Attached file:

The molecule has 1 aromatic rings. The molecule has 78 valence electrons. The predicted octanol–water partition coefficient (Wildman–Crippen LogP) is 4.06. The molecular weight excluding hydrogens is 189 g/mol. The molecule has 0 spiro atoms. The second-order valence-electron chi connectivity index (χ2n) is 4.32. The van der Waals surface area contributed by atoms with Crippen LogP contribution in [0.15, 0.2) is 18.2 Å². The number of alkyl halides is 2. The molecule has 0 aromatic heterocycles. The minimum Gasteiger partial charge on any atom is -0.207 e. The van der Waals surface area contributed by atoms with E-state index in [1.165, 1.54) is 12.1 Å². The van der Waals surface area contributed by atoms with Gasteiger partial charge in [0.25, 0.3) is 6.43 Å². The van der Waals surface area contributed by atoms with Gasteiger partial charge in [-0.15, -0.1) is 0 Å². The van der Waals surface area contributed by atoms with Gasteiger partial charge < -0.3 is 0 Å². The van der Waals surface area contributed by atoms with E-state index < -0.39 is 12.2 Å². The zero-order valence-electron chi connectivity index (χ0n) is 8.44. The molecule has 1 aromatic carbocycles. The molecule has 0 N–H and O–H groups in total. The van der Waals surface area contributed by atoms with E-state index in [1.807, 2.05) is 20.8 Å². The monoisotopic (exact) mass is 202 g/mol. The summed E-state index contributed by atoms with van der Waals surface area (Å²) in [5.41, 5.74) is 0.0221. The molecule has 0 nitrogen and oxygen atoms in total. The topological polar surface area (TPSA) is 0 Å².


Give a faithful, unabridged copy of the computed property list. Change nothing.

The molecule has 1 aromatic rings. The molecule has 78 valence electrons. The predicted octanol–water partition coefficient (Wildman–Crippen LogP) is 4.06. The molecular weight excluding hydrogens is 189 g/mol. The molecule has 0 spiro atoms. The second-order valence-electron chi connectivity index (χ2n) is 4.32. The van der Waals surface area contributed by atoms with Crippen LogP contribution in [0.15, 0.2) is 18.2 Å². The number of alkyl halides is 2. The molecule has 0 aromatic heterocycles. The minimum Gasteiger partial charge on any atom is -0.207 e. The van der Waals surface area contributed by atoms with E-state index in [1.165, 1.54) is 12.1 Å². The van der Waals surface area contributed by atoms with Gasteiger partial charge in [0.25, 0.3) is 6.43 Å². The van der Waals surface area contributed by atoms with Gasteiger partial charge in [-0.15, -0.1) is 0 Å². The van der Waals surface area contributed by atoms with Gasteiger partial charge < -0.3 is 0 Å². The van der Waals surface area contributed by atoms with E-state index < -0.39 is 12.2 Å². The zero-order valence-electron chi connectivity index (χ0n) is 8.44. The molecule has 1 aromatic carbocycles. The molecule has 0 N–H and O–H groups in total. The van der Waals surface area contributed by atoms with E-state index in [1.807, 2.05) is 20.8 Å². The monoisotopic (exact) mass is 202 g/mol. The summed E-state index contributed by atoms with van der Waals surface area (Å²) in [5.41, 5.74) is 0.0221. The molecule has 0 nitrogen and oxygen atoms in total. The topological polar surface area (TPSA) is 0 Å².